Gammon Construction – Contractor Cooperative Training Scheme
Results & Impacts
- More than 550 trainees since 2011, spanning 16 trades
- 88% of trainees qualified as Registered Semi-skilled Workers
- 64% of Gammon-employed trainees continue to work for the company – a relatively high retention rate in the construction industry
- Gammon and its sub-contractors have trained up 66% of all trainees who have participated in the CIC’s Contractor Co-operative Training Scheme
Construction Industry Council (CIC) data suggests there will be a 10,000 person shortage of skilled labour in the construction sector by 2019. In addition, it is estimated that by 2023, more than 60% of construction sector workers will be aged 50 or over, including 34% who will be 60 or older. In order to curb accelerating current and future skills shortages, the company needs to attract more young people to the sector and equip them with the required skills.
Through the Contractor Co-operative Training Scheme (CCTS), Gammon provides training in frontline skills covering 16 trades including bar bending, crane operating, plastering and surveying. On-the-job training lasts between one and six months (dependent on trade) and covers theory, safety and practical training, with trainees mentored by skilled tradespeople who have at least five years’ post-qualification experience.
Continuous trainee assessment, certification and progression are integral to the scheme. Trainees attend practical tests upon completing their technical training, conducted onsite and externally assured by CIC. Those who pass become Registered Semi-skilled Workers, a standard recognised across the industry. After two more years of technical training and experience, workers take a further test to gain Registered Skilled Worker status. To provide additional motivation, trainees are rewarded for their efforts at each stage of their progression.
The Construction Industry Council launched CCTS in 2011. CIC provides practical course content, procedural and administration templates, training-end assessment and awarding of certificates. It also disperses subsidies, financed by the Hong Kong Government, to support both trainees and employers, in order to encourage greater uptake of the scheme.
Gammon actively encourages sub-contractors to join the CCTS. The company explains to them how the scheme can help address industry-wide skills shortages, and provides administrative assistance, for example helping to complete applications. Its human resources team, which manages the delivery of the scheme, regularly visits sub-contractors and trainees onsite, holding joint meetings with project teams to identify further opportunities for support and improvement.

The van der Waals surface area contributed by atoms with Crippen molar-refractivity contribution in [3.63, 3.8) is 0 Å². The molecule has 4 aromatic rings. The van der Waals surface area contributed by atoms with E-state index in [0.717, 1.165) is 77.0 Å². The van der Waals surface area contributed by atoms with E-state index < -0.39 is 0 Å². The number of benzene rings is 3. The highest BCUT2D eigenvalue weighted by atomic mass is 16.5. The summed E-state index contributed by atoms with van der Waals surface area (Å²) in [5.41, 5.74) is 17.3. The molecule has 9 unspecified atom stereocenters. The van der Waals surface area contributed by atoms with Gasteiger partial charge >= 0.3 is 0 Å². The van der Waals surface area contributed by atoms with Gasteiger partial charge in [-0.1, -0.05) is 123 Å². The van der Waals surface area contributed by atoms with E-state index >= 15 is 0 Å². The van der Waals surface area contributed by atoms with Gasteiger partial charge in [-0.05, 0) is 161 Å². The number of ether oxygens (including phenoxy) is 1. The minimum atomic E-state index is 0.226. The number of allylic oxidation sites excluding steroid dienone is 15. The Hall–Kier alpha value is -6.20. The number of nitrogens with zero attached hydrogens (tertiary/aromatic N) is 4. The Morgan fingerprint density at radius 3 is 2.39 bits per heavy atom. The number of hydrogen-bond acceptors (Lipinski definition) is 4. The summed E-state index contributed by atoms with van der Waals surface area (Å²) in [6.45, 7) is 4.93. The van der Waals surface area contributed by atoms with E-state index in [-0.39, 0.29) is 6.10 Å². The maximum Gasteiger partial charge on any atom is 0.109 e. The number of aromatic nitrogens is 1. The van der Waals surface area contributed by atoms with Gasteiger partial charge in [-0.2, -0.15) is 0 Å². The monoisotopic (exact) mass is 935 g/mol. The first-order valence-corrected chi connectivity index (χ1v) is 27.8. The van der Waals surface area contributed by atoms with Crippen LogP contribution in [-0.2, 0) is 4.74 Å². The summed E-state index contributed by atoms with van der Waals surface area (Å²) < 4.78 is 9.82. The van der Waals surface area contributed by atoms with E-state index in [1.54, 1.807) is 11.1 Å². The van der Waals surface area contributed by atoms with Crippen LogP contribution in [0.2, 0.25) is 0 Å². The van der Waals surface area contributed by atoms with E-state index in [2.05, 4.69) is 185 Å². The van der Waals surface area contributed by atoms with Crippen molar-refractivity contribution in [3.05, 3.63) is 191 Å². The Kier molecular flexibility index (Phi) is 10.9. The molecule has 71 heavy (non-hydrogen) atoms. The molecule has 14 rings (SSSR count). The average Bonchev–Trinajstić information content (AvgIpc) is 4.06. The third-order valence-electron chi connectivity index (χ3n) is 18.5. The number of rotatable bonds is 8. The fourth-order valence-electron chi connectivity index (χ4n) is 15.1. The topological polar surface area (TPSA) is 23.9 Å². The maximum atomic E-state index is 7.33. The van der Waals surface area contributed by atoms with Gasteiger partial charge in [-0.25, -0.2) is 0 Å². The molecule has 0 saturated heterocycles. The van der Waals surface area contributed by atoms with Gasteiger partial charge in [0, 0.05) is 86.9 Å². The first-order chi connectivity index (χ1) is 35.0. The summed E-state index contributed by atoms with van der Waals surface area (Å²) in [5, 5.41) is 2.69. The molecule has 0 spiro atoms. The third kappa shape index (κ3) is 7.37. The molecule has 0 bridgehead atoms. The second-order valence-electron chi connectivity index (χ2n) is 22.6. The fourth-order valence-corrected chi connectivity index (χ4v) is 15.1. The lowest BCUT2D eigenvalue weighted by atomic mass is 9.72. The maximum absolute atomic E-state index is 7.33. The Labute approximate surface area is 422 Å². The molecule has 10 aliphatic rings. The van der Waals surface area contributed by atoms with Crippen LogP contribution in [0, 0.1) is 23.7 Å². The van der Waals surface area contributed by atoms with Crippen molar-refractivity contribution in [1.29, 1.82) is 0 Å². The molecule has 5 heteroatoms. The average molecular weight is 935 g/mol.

It is important to be clear with trainees about their progression routes and future prospects. For example, a Formwork Carpenter Trainee, after successfully completing the trade test, will become an Assistant Formwork Carpenter, and then a Formwork Carpenter. After gaining full Registered Skilled Worker status, they can progress to Skilled Formwork Carpenter, Foreman and then Supervisor and beyond. This structured progression framework provides an incentive for trainees to succeed.
In the highly competitive environment of the construction industry, a caring culture helps to sustain high levels of retention and ensure trainees complete the course. In addition to career development opportunities, regular meetings with trainees facilitate two-way communication and demonstrate a caring attitude. Gammon also provides site nurses to monitor the health of trainees and employees.
The scheme requires the steadfast dedication of the supply chain. Sub-contractors are required to undertake a number of different tasks, including preparing a comprehensive training proposal for submission to CIC, recruiting new trainees, and paying extra care and attention to guarantee their safety and progression. The administrative and financial support provided by Gammon helps to reduce the burden of managing and delivering all this.
On the other hand, significant additional time, training and financial resources are required from Gammon staff to ensure successful implementation. Recruiting competent mentors can be a challenge, especially in the midst of an existing labour shortage within the industry. To address this and transfer wisdom across generations, retired former employees are invited to deliver on-site training and help ‘train the trainers’.